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Tropical Forests Are Now Emitting More Carbon Than Oxygen, New Study Says

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Years of abuse and misuse of the Earth’s forests have resulted in the tropics now emitting more carbon than oxygen, says a new study. This is alarming because tropical forests have always been considered a vital carbon “sink” that consumes carbon from the atmosphere and turns and releases it into oxygen. Today, however, tropical forests already emit almost twice as much carbon as they consume. Scientists say stopping deforestation and degradation in the tropics could help reverse this trend.

In a paper published in the journal Science, scientists from Boston University and the Woods Hole Research Center said there is a limited window of opportunity to reverse the troublesome trend, and that’s by restoring forested areas.

The researchers used a new method to assess carbon density in areas affected by deforestation and degradation.

Source: Pexels

Dr Wayne Walker, a member of the research team, said:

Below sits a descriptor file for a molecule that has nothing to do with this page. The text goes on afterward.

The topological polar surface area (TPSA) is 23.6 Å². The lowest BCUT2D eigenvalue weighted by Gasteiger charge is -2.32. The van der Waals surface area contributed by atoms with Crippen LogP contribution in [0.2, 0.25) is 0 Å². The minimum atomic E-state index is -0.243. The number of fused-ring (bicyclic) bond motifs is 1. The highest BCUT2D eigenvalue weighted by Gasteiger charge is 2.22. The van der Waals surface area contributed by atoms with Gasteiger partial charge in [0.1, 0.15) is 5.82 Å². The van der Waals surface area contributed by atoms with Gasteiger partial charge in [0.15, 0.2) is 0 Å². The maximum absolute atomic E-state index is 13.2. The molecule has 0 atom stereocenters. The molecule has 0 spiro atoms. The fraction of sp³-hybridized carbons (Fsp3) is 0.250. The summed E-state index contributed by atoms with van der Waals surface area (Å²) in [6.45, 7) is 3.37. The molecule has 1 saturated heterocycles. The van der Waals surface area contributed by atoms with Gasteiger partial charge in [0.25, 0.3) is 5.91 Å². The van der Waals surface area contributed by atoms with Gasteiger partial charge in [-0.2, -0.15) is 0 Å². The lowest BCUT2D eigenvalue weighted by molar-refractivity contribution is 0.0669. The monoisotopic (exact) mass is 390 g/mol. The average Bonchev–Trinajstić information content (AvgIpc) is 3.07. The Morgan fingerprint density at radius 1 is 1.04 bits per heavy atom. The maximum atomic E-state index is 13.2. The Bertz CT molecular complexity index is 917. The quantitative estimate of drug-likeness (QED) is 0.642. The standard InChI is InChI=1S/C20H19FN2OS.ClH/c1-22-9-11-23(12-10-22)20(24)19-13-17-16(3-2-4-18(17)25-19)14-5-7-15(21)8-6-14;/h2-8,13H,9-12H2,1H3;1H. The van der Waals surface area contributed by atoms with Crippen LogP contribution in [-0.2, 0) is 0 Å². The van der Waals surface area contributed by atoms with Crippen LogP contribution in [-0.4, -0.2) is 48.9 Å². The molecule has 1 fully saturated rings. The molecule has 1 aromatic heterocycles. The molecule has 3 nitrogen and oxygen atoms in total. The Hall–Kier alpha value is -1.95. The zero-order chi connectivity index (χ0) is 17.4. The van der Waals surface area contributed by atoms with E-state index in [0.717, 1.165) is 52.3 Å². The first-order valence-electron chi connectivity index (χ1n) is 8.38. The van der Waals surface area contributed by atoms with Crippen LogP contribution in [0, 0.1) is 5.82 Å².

“It can be a challenge to map the forests that have been completely lost. However, it’s even more difficult to measure small and more subtle losses of a forest. In many cases, throughout the tropics, you have selective logging, or smallholder farmers removing individual trees for fuelwood. These losses can be relatively small in any one place, but added up across large areas they become considerable.”

The researchers found that the tropics now release more carbon than they take in.

Source: Pexels

While 862 teragrams of carbon are emitted, only 437 teragrams are consumed.

Dr. Alessandro Baccini, who led the study, was quoted as saying:

“These findings provide the world with a wake-up call on forests. If we’re to keep global temperatures from rising to dangerous levels, we need to drastically reduce emissions and greatly increase forests’ ability to absorb and store carbon. Forests are the only carbon capture and storage ‘technology’ we have in our grasp that is safe, proven, inexpensive, immediately available at scale, and capable of providing beneficial ripple effects—from regulating rainfall patterns to providing livelihoods to indigenous communities.”

More than 60 percent of carbon emissions in the tropics comes from Latin America

Source: Pexels

Meanwhile, 24 percent comes from Africa and 16 percent from Asia.

The study comes as a reminder for individuals and organizations to work together and do their part in preserving our forests.

Source: Pexels
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